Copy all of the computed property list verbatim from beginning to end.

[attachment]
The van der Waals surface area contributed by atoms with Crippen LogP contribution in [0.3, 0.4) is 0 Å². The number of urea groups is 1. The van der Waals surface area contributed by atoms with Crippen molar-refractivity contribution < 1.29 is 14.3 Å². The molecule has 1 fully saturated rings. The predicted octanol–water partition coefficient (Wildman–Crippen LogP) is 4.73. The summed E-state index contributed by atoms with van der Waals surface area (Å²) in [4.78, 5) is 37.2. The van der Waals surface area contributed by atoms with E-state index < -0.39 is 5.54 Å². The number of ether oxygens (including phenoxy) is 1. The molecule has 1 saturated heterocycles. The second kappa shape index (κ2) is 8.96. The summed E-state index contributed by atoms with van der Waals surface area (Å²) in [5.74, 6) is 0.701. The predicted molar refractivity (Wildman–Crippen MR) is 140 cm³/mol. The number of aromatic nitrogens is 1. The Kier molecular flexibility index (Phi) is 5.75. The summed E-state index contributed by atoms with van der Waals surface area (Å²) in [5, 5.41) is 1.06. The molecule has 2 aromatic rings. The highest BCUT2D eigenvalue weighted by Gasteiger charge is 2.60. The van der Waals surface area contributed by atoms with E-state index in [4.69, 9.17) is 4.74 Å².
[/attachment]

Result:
The van der Waals surface area contributed by atoms with Crippen LogP contribution in [0.3, 0.4) is 0 Å². The number of urea groups is 1. The van der Waals surface area contributed by atoms with Crippen molar-refractivity contribution < 1.29 is 14.3 Å². The molecule has 1 fully saturated rings. The predicted octanol–water partition coefficient (Wildman–Crippen LogP) is 4.73. The summed E-state index contributed by atoms with van der Waals surface area (Å²) in [4.78, 5) is 37.2. The van der Waals surface area contributed by atoms with E-state index < -0.39 is 5.54 Å². The number of ether oxygens (including phenoxy) is 1. The molecule has 1 saturated heterocycles. The second kappa shape index (κ2) is 8.96. The summed E-state index contributed by atoms with van der Waals surface area (Å²) in [5.74, 6) is 0.701. The predicted molar refractivity (Wildman–Crippen MR) is 140 cm³/mol. The number of aromatic nitrogens is 1. The Kier molecular flexibility index (Phi) is 5.75. The summed E-state index contributed by atoms with van der Waals surface area (Å²) in [5, 5.41) is 1.06. The molecule has 2 aromatic rings. The highest BCUT2D eigenvalue weighted by Gasteiger charge is 2.60. The van der Waals surface area contributed by atoms with E-state index in [4.69, 9.17) is 4.74 Å².